A Forgotten War
From the August 15 / August 22, 2005 issue: In 1759, the British won the struggle for North America.
Aug 15, 2005, Vol. 10, No. 45 • By PATRICK J. WALSH
Empires at War
WHAT EUROPEANS REFER TO AS the Seven Years war, and Americans label the French and Indian, was actually the first world war, extending through-out Europe to India and the Americas, encompassing both Indies. Horace Walpole said it "set the world on fire." The conflagration first sparked in North America when, in 1754, a 22-year-old Virginia militia major named George Washington skirmished with French soldiers near present-day Pittsburgh. Lieutenant Governor Dinwiddie of Virginia had sent Washington to the French to order them out of the Ohio territory.
Relations between the two powers were always tense, and a preceding conflict, King George's war, had not settled the disputed borders. New France once extended from Newfoundland in the east to the Gulf of Mexico at New Orleans. The huge territory included Louisiana, along with the Great Lakes. Within it ran several of the most strategically important rivers in North America--the St. Lawrence, the Mississippi, and the Ohio, which dissected the continent.
English colonies huddled on the eastern Atlantic seaboard. Along their immediate western borders lay Indian land. Further west stretched the disputed Ohio territory, claimed by France, and the colonies of Virginia and Pennsylvania. For more than a century, France and her Indian allies would remain a threat to the stability and security of the English colonies, checking their westward advancement.
Although the English colonies occupied a smaller territory, they collectively outnumbered New France with a population of one million to the French 60,000. Early in the 17th century, France's great explorer Samuel de Champlain had urged a larger colonization of Canada. It never occurred, as France was embroiled in a dynastic struggle and colonial investors became more interested in establishing trading posts rather than settling and developing the country. France's colonial system was highly centralized, with Versailles directing everything to the utmost detail. Decentralization characterized the English method. In addition, when the British colonist left the motherland, his first instinct was to create institutions that involved local control.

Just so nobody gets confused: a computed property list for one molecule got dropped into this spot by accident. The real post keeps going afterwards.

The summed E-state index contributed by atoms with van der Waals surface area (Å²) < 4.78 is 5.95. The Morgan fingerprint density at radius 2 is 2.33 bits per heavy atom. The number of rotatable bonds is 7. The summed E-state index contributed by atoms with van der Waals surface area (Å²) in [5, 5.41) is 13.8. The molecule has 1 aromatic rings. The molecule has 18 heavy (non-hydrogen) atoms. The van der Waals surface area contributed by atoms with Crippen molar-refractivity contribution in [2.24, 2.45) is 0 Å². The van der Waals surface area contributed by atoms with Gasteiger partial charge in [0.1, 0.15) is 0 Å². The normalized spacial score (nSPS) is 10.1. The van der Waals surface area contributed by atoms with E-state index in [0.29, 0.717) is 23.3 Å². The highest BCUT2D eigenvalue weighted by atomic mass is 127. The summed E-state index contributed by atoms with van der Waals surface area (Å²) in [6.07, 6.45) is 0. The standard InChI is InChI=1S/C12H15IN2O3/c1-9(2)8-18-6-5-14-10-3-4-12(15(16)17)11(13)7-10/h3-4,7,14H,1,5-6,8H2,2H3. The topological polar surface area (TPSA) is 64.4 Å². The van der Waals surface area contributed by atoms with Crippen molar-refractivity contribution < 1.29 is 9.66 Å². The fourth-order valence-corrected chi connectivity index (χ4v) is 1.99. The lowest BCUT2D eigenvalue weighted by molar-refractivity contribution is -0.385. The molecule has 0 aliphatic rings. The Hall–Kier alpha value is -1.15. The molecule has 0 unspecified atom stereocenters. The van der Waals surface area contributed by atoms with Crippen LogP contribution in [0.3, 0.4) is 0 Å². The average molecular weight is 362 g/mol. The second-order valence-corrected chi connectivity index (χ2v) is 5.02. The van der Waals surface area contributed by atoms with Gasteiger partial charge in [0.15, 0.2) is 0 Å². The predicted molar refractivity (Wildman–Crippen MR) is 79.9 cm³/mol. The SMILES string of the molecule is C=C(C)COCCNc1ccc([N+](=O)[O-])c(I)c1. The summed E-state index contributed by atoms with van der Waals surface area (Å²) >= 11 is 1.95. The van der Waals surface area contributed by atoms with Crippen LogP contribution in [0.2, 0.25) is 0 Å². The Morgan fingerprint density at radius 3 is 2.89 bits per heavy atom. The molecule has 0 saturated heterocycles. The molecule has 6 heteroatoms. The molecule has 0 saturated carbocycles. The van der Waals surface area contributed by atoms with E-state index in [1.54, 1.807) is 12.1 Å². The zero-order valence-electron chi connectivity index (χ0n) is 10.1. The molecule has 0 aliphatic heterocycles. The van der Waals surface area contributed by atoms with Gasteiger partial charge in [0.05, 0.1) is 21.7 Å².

Voltaire dismissed Canada as a "few acres of snow." William Pitt the Elder saw it as the linchpin maintaining France's overseas empire. Pitt was an imperialist who championed colonies abroad and all British commercial interests. He intended, as Winston Churchill wrote, "to humble the house of Bourbon, to make the Union Jack supreme in every ocean, to conquer, to command."
His foreign policy met with tremendous success. When the war ended, France had lost all of her North American possessions and her influence in the West Indies, while England had acquired India and a vast global empire.
William Fowler, director of the Massachusetts Historical Society, has made the French and Indian war accessible to everyone in this highly readable volume. He believes that Americans have viewed "the French and Indian War backward through the Revolution," and that this "masks its true importance"--namely, it was a "world shaping event over who would dominate the continents of the world." His brilliant narrative restores to us the war in all its epic proportions, and in so doing, pays tribute to a neglected classic, Francis Parkman's Montcalm and Wolfe, rightly called "a piece of magisterial history."
Fowler's work can be seen as a shorter companion piece to Parkman's great achievement. For he also brings to life the varied personalities, ranging from greedy colonial officials eager for land acquisition to men of great nobility, like Generals Montcalm and Wolfe. We witness the fearlessness of Scottish Highlanders, whom the British were eager to recruit into the Black Watch and get safely out of Britain. These Gaelic-speaking, clannish men in kilts were fierce fighters and considered by the Iroquois to be a "kind of Indian." And throughout, Fowler shows sympathy for the Indian's plight as a people caught between the clash of two world powers.
The struggle for North America is a story filled with passion and poetry. Before the final battle for Quebec commenced in 1759, the young British general James Wolfe surveyed the field of engagement from a nearby cemetery, and aptly quoted from Gray's "Elegy":
The boast of heraldry, the pomp of power,